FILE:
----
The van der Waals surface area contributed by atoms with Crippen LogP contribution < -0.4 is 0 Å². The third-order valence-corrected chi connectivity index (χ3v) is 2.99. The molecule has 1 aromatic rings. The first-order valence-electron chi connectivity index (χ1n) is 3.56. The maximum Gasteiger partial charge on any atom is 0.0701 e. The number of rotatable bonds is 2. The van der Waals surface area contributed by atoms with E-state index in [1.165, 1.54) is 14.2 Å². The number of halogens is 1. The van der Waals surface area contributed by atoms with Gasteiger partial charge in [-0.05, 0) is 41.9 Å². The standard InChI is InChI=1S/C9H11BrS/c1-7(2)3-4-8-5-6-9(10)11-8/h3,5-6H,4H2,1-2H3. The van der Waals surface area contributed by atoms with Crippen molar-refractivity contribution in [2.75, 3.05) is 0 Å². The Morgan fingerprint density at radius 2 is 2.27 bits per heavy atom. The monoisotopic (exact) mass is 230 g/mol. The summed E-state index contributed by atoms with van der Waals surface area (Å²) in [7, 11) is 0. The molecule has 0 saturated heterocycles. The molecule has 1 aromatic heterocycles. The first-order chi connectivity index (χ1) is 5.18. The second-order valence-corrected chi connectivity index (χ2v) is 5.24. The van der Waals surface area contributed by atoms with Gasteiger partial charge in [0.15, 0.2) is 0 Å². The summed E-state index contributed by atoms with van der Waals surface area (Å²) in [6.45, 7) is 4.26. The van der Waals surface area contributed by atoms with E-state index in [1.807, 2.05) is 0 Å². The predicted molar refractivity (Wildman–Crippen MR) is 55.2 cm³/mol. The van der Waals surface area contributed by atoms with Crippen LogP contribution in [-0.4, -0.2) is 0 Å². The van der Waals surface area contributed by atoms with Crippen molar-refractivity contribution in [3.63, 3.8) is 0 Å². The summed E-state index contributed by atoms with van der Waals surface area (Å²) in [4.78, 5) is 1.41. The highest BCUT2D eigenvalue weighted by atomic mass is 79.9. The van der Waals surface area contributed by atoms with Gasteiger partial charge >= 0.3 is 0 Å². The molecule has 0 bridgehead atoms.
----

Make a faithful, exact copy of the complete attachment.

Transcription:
The van der Waals surface area contributed by atoms with Crippen LogP contribution < -0.4 is 0 Å². The third-order valence-corrected chi connectivity index (χ3v) is 2.99. The molecule has 1 aromatic rings. The first-order valence-electron chi connectivity index (χ1n) is 3.56. The maximum Gasteiger partial charge on any atom is 0.0701 e. The number of rotatable bonds is 2. The van der Waals surface area contributed by atoms with E-state index in [1.165, 1.54) is 14.2 Å². The number of halogens is 1. The van der Waals surface area contributed by atoms with Gasteiger partial charge in [-0.05, 0) is 41.9 Å². The standard InChI is InChI=1S/C9H11BrS/c1-7(2)3-4-8-5-6-9(10)11-8/h3,5-6H,4H2,1-2H3. The van der Waals surface area contributed by atoms with Crippen molar-refractivity contribution in [2.75, 3.05) is 0 Å². The Morgan fingerprint density at radius 2 is 2.27 bits per heavy atom. The monoisotopic (exact) mass is 230 g/mol. The summed E-state index contributed by atoms with van der Waals surface area (Å²) in [7, 11) is 0. The molecule has 0 saturated heterocycles. The molecule has 1 aromatic heterocycles. The first-order chi connectivity index (χ1) is 5.18. The second-order valence-corrected chi connectivity index (χ2v) is 5.24. The van der Waals surface area contributed by atoms with Gasteiger partial charge in [0.15, 0.2) is 0 Å². The summed E-state index contributed by atoms with van der Waals surface area (Å²) in [6.45, 7) is 4.26. The van der Waals surface area contributed by atoms with E-state index in [1.807, 2.05) is 0 Å². The predicted molar refractivity (Wildman–Crippen MR) is 55.2 cm³/mol. The van der Waals surface area contributed by atoms with Crippen LogP contribution in [-0.4, -0.2) is 0 Å². The van der Waals surface area contributed by atoms with Crippen molar-refractivity contribution in [3.63, 3.8) is 0 Å². The summed E-state index contributed by atoms with van der Waals surface area (Å²) in [4.78, 5) is 1.41. The highest BCUT2D eigenvalue weighted by atomic mass is 79.9. The van der Waals surface area contributed by atoms with Gasteiger partial charge >= 0.3 is 0 Å². The molecule has 0 bridgehead atoms.